It should come as no surprise that Christians ought to read their Bibles. After all, this is how we are able to educate ourselves about God, and truly understand His will for our lives. However, there are some bad habits that can very easily arise if we are not careful.

 

 

The Bible has fallen under a lot of scrutiny over the years. Misinterpretations and misunderstandings have influenced a lot of folks to make some very poor decisions and all in the name of following (or at least trying to follow) what the Bible says. In order to avoid this, I have put together a little list of things we all ought to consider when reading our Bibles.

 

1. It was NOT written in English. This should be obvious, but it isn’t always. There are a lot of people who seem to think that Paul and the other apostles wrote their letters in King James English, and this is just not true. The New Testament was actually written in Greek. One might wonder why that matters. It matters because the English language is made up of approximately 1 million words whereas the Greek language is made up of over 5 million words. That is a BIG difference. Original text and word meanings can alter how we might understand a passage.

 

2. It wasn’t written to you.  Well, I suppose in a way, one could argue that this is not true. But, if you are considering original context, then it is obvious that while I may benefit from the scriptures (again, considering the New Testament in particular), I am not the original intended audience. This matters when you go to study God’s Word. Hebrews was written to a group of Christians who were formerly practicing Jews. The message of that book is in direct response to their background and the challenges that arose as a result. Elements like this are very important in reaching a deeper understanding of the Bible.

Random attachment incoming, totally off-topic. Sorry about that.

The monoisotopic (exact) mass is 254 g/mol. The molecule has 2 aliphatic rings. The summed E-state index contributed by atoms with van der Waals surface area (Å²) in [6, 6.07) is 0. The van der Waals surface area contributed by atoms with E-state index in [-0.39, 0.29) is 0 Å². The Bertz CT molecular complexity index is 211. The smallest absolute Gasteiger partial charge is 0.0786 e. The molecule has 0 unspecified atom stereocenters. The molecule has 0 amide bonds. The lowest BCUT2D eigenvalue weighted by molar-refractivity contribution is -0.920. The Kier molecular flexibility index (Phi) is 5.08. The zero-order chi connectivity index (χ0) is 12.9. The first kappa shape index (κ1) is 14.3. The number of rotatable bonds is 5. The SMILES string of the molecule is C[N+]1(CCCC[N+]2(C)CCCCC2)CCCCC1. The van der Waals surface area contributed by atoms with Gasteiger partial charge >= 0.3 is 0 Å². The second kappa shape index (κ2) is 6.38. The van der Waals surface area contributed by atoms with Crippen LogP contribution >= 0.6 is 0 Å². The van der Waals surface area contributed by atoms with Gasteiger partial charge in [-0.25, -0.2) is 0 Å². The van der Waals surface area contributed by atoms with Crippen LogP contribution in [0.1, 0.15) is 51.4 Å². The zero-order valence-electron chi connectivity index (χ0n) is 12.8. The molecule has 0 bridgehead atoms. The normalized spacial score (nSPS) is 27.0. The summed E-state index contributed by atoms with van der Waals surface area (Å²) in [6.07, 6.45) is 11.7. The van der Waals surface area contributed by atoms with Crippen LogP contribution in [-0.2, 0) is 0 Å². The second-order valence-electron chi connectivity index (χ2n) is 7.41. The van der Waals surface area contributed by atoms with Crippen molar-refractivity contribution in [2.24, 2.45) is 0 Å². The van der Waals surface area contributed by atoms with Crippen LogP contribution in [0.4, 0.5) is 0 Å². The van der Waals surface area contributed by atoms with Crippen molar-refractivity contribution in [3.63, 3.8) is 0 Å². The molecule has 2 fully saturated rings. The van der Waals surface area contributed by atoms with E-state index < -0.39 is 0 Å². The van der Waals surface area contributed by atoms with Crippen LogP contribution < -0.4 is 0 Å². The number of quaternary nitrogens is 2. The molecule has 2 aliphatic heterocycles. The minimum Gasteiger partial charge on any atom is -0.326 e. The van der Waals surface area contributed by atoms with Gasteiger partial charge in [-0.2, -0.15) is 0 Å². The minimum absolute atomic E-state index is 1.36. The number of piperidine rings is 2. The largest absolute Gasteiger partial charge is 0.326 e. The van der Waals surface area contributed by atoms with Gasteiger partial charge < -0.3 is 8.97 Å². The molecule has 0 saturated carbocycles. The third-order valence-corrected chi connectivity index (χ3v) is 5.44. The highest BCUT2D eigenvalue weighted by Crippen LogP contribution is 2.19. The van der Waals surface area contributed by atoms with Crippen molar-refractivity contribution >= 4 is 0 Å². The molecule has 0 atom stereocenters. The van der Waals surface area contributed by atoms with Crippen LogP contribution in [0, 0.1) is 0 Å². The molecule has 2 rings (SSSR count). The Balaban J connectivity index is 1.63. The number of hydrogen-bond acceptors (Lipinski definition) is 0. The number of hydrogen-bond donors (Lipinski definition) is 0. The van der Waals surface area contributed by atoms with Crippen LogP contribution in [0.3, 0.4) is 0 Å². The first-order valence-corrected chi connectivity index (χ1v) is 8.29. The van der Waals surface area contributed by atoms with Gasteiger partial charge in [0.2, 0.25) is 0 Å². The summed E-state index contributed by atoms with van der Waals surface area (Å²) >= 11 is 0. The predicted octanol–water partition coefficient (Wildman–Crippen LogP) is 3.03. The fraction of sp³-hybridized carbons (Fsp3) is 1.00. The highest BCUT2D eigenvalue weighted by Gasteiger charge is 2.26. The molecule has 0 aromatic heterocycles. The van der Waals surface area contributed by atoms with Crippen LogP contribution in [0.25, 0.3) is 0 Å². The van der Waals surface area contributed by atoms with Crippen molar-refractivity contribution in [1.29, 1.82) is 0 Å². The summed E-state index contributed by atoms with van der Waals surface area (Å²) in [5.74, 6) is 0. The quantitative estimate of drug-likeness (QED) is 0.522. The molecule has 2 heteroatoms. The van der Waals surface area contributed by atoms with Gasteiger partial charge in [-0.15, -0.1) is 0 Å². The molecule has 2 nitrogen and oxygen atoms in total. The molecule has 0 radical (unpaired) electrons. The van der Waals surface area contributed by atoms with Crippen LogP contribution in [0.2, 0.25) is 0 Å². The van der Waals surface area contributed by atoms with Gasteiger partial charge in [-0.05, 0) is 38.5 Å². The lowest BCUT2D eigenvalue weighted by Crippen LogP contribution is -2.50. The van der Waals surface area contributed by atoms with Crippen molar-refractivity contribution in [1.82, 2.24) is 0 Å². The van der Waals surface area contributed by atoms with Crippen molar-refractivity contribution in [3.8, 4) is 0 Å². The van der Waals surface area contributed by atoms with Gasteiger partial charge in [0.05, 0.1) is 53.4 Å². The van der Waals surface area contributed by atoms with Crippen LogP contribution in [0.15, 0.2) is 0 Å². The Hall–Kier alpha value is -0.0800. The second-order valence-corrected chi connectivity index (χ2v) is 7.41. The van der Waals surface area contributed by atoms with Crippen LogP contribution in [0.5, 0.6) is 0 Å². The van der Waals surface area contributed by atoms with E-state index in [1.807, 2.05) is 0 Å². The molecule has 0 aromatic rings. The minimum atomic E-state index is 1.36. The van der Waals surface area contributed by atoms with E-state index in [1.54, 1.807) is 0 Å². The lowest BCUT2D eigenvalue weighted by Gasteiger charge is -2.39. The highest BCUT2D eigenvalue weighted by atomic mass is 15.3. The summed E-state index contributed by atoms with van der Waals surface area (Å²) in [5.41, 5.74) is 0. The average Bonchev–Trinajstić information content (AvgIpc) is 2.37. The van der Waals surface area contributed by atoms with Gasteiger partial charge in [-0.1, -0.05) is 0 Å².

3. It wasn’t written by verse. We love to be able to cite book, chapter and verse for a passage. This makes it easy for us to navigate the scriptures and direct others through the text. However, those little verse numbers and even the big chapter numbers were not in the original texts. This means that isolating a verse like Jeremiah 29:11, framing it on a tile, and hanging it in your kitchen as if it were your personal mantra from God might not always be wise. The verse is true absolutely, but it was directed at a suffering prophet who was feeling down about his ministry. Remember the 3 main rules of Bible study: context, Context, and CONTEXT!

 

4. It is not to be supplemental in nature.  God’s word is perfect and sufficient (2 Timothy 3:16-17). There is no other source by which we can learn anything about the nature of God, His will for our lives, and the means by which we can carry it out. God’s word is final! Be very careful when you study. You might not always find yourself in easy acceptance to what is written and it can be very easy to dismiss God’s Word on the basis of tradition, culture, and time. God’s words do not change and His will for us doesn’t either.

 

5. You can make it worthless. Sure God’s words never really waver in power or value. But, YOU can make the inspired Word of God worthless in your own life. How? Either by neglecting to read it or by reading it and not applying it. If your Bible is sitting on a shelf or a coffee table collecting dust, then it is worthless, at least to you. We are to receive Gods word (James 1:21), and then apply it to our lives. Otherwise, we are truly rendering God powerless in our lives when it comes to our salvation and spiritual growth.